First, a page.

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2nd Circ. Mulls Reviving Chrysler Brake Defect Suit

By Erin Fuchs
August 24, 2011

Law360, New York — The Second Circuit on Wednesday grilled attorneys on whether a consumer can bring a proposed class action against Chrysler Group LLC over premature brake failures in Dodge and Chrysler vehicles without citing the alleged cause of those failures.

During oral arguments, a three-judge panel focused largely on whether consumer Anthony Cali’s suit would survive dismissal without alleging why brake pads and brake rotors wore out or warped prematurely.

Cali claimed the front brake pads and front and rear brake rotors on 2008 and 2009 Chrysler Town and Country, Dodge Caravan and Dodge Grand Caravan vehicles wore out or needed to be replaced every 12,000 to 20,000 miles.

Because merely replacing the brake pads and rotors allegedly did not fix the problem, Cali contended the failures stemmed from nonbrake components of the vehicles without specifying what those components were.

Cali could only allege the “symptom” of the problem: the fact that he must incur continuous expense by replacing brake pads, his attorney, Sergei Lemberg told the appeals panel.

“That’s what the consumer knows. That’s what’s in the complaint,” Lemberg said.

At this stage in the litigation, consumers could not know the cause of the problem without disassembling their vehicles themselves, U.S. Circuit Judge Chester Straub pointed out to Chrysler lawyer John W. Rogers.

But Cali’s “bare-bones” allegations cited only that his brakes needed repairs, Rogers contended, adding that the suit should have to specify the defective component to move forward.

Cali discovered the brake problems after 13,572 miles, but the warranty for his vehicle only covered brake problems for the first 12,000 miles, according to a lower court’s order dismissing the case. However, the warranty’s limitation for brake repairs did not apply to that particular problem because the overall design of the vehicle was too heavy for the brake components installed in it, Cali had argued, according to that order.

In dismissing the case in January, U.S. District Judge Jed S. Rakoff ruled that the most plausible reading of Cali’s allegations led him to believe that the alleged problems concerned the vehicle’s brakes.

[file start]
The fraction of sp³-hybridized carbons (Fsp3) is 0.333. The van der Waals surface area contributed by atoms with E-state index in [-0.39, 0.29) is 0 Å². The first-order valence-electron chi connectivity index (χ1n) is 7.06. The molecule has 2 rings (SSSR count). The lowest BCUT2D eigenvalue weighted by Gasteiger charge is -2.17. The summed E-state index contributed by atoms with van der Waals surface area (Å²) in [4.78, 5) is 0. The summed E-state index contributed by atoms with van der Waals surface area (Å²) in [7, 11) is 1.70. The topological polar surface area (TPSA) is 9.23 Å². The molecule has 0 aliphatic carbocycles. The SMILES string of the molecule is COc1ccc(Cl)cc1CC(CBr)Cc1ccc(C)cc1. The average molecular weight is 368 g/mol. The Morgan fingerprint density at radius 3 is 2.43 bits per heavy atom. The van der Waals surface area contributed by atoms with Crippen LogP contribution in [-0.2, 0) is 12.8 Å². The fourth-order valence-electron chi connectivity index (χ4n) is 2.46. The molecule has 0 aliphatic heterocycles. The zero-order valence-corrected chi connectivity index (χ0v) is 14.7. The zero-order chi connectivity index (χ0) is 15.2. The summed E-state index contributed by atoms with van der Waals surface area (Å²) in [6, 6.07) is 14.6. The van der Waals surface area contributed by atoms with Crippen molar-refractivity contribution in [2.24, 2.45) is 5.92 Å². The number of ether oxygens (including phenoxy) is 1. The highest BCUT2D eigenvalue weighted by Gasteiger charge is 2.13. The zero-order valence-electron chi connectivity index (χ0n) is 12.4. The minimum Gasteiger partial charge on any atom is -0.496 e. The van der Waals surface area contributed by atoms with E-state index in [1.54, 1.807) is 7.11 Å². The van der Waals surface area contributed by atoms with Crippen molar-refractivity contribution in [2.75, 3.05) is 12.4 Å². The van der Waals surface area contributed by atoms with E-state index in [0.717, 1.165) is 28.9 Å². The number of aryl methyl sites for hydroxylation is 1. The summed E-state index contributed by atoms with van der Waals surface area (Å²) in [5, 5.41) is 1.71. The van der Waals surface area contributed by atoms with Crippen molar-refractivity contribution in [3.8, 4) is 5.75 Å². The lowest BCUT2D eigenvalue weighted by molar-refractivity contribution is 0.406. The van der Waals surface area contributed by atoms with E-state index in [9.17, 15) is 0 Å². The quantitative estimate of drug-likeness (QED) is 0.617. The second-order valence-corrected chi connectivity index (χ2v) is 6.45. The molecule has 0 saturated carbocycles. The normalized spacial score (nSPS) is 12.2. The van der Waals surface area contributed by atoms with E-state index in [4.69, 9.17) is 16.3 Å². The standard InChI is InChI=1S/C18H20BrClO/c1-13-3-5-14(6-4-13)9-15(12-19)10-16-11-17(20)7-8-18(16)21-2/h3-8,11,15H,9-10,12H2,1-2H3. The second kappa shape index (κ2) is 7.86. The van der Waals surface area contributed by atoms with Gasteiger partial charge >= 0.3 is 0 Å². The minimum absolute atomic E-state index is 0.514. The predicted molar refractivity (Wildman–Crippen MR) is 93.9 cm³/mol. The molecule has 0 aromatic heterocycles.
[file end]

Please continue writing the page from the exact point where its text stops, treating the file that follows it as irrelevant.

“Plaintiff first brought the vehicle to the dealership complaining of a ‘shimmy’ in the brakes; the dealership diagnosed the problem as excessive brake ‘run out,’ and on each occasion the necessary repairs involved the front brake rotors and the front brake pads,” Judge Rakoff wrote.

But even assuming that the vehicle’s overall design caused the defect and not the brakes themselves, Cali’s claim for breach of express warranty still failed because the warranty covered only defects in “material, workmanship or factory preparation” rather than in design, the judge said.

Judge Rakoff rejected Cali’s lawyers argument that the terms “workmanship” and “factory preparation” also included the design of the vehicle. “The court … is unpersuaded by plaintiffs’ transparent attempts to evade the clear provisions of defendant’s warranty by obfuscating the plain meaning of common English words,” the judge wrote.

Cali’s suit included claims for breach of express warranties, breach of written warranty under the Magnuson-Moss Warranty Act and breach of implied warranty of merchantability.

Lemberg said he hoped the Second Circuit would reach a decision “that requires manufacturers to repair defective vehicles, rather than repeatedly apply band aids until the warranty runs out.”

Chrysler for its part extended warranties on its 2008 and 2009 minivans in an effort to resolve issues “in the normal course of business,” Chrysler spokesman Michael Palese said Wednesday. “Chrysler Group values its relationship with each customer,” he said.

Judges Chester Straub, Jose A. Cabranes and Ralph K. Winter sat on the Second Circuit panel.

Sergei Lemberg of Lemberg & Associates LLC represents Cali.

John W. Rogers of Thompson Coburn LLP represents Chrysler.

The case is Anthony Cali et al. v. Chrysler Group LLC, case number 11-642, in the U.S. Court of Appeals for the Second Circuit.

–Editing by Eydie Cubarrubia.